• how to use present levels to create a meaningful goal with obtainable but not easy objectives
Seven weeks before the annual meeting:
  • review the goals and objectives
  • complete the parts of the review that pertain to every student
  • how to determine the level of state testing and any accommodations the student needs
Six weeks before the meeting complete any supplements that pertain to the individual student. (I spread the review paperwork over three weeks as not to overload the new teacher)

I hope this helps
ElemSped13 05-12-2019 03:53 PM

Lunch is a great idea. I appreciated when my new team met and looked at caseloads before the year started. I'd add stuff like learning the phone, copier, if you prep for testing, and maybe special events that you know will affect schedules.

Haley23 05-12-2019 03:25 PM

Thanks! I'll definitely let her know about the former teacher- I just think that most new teachers would want to "go above and beyond" and it would still be really easy for her to fall in the trap of listening to all of this stuff previous teacher did. Previous teacher also has 20 years of experience in addition to putting in all of the hours. There is no way this new teacher will be able to do it all even if she wanted to. I really hope this new teacher is someone who won't cave to that sort of thing.

When I was new, my teammates took me out to a lunch before school started and I really appreciated that because I had some friendly faces before walking into the first PD days before school. I'll propose to my remaining teammates that we do that again.

SDT 05-12-2019 02:50 PM

You might give her a heads-up about the situation created by the former teacher and let her know what the actual requirements/expectations are. Other than that, an overview and schedule of what paperwork is required and when it will be due, when/how parent conferences and IEP conferences are scheduled, names and contact information of people she will need and guidance about when she should contact them (related service personnel, etc) and information about any unique activities or duties that are expected (Ex: Fall carnival; Assist w/ District or state testing) as well as things she should not have to do (copy papers for teachers, cover a class or duty post for a teacher, etc). I would ask her if she would like to set up a weekly or bi-weekly time to meet or if she would prefer to keep things informal. I would also ask if she would like text or email reminders for upcoming paperwork due dates if that is something you would be comfortable doing.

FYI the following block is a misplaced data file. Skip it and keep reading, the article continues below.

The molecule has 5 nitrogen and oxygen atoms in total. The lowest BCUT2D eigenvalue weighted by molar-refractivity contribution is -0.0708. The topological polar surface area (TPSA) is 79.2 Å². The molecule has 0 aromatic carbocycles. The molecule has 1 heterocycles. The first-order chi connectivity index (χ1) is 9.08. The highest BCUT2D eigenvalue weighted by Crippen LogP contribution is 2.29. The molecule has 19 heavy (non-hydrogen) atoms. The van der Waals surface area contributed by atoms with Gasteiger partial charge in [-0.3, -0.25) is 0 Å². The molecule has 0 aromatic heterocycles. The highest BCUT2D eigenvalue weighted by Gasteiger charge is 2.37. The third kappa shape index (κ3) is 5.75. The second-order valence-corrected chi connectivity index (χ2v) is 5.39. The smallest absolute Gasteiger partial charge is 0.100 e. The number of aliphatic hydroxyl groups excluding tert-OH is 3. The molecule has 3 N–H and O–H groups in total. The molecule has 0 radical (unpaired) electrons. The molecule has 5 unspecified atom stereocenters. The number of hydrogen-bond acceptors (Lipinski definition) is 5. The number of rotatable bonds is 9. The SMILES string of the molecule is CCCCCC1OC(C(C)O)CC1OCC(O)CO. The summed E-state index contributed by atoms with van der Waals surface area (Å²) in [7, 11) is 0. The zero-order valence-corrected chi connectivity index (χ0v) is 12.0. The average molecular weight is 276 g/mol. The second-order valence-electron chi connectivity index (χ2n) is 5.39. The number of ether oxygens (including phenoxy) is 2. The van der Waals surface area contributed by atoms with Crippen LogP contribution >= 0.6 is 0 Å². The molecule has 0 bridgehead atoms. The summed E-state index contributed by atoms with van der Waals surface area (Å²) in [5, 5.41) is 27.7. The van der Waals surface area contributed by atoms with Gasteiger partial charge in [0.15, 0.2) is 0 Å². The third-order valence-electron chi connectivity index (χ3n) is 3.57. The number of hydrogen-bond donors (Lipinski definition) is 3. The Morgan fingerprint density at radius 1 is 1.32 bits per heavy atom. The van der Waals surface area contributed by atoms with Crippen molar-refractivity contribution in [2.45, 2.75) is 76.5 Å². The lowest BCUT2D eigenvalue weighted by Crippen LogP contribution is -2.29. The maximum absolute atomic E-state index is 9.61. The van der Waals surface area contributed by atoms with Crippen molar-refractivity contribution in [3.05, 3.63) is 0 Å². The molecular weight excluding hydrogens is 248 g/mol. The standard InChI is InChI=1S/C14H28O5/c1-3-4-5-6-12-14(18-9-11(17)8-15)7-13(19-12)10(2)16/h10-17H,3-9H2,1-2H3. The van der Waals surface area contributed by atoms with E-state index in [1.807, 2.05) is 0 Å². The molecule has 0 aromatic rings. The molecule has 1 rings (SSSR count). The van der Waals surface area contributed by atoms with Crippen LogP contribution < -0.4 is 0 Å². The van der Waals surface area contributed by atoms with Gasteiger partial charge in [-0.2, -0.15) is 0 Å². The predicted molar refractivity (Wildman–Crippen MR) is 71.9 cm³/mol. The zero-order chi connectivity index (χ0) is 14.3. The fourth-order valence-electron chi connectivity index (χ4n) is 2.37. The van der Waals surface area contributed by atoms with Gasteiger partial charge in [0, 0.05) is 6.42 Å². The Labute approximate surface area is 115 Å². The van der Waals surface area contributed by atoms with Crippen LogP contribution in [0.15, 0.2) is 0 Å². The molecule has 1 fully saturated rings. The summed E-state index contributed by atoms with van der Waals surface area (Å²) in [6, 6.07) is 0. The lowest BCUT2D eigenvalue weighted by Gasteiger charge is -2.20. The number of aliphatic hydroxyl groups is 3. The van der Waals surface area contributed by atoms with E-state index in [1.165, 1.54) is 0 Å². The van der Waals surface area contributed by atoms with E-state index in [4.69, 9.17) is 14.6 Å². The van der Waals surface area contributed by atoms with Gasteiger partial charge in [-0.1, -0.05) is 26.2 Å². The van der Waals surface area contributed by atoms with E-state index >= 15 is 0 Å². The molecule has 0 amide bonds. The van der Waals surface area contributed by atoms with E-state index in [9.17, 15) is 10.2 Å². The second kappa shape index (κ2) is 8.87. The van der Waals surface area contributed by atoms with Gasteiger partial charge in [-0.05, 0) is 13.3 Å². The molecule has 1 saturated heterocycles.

Haley23 05-12-2019 08:40 AM

Next year, my teammate will be a brand new first year teacher . My school is pretty tough and first year teachers tend to struggle. The other thing is, any time I've started a new sped position, I've been the only sped teacher in the building and had to just figure everything out (they didn't hire a 2nd teacher for my building until my 2nd year here). So I really don't have a lot of experience with what help for a first year sped teacher should look like.

The teacher who is currently in that position is an insane workaholic who works 80+ hours per week, so I was already feeling sorry for whoever has to take over for her. She's going to be hearing a lot of, "but previous teacher did..." which is going to be even harder to stand up against for a brand new teacher.

We don't have a formal mentor program- informally, I would be her mentor. We have an instructional coach that P insists will be helping, but I'll believe it when I see it. We'll also have a ton of new classroom teachers and instructional coach has done very little with me in the past. She also will obviously not know anything about IEPs/meetings/case management.

I'm figuring that we start with navigating the online IEP system and going over what her responsibilities as case manager will be. I saved an old "IEP checklist" the district used to make us use (expectations are the same, they just no longer make us fill out the paper) and I'm betting I'll have an IEP scheduled before she does, so I'll invite her to sit in on the meeting to see what it looks like.

What else? How much support am I expected to provide as far as instruction? It's not the same as getting a new grade level teammate, because we'll be teaching different things. I also don't want her to feel like I'm just telling her everything and that she doesn't have any freedom to do her own thing.

Should I set up like a weekly time to check in with her, or just let things be informal? We have a weekly sped team meeting, but that's a place for all of the service providers to meet, so she may not be comfortable asking for help in that environment if she needs it.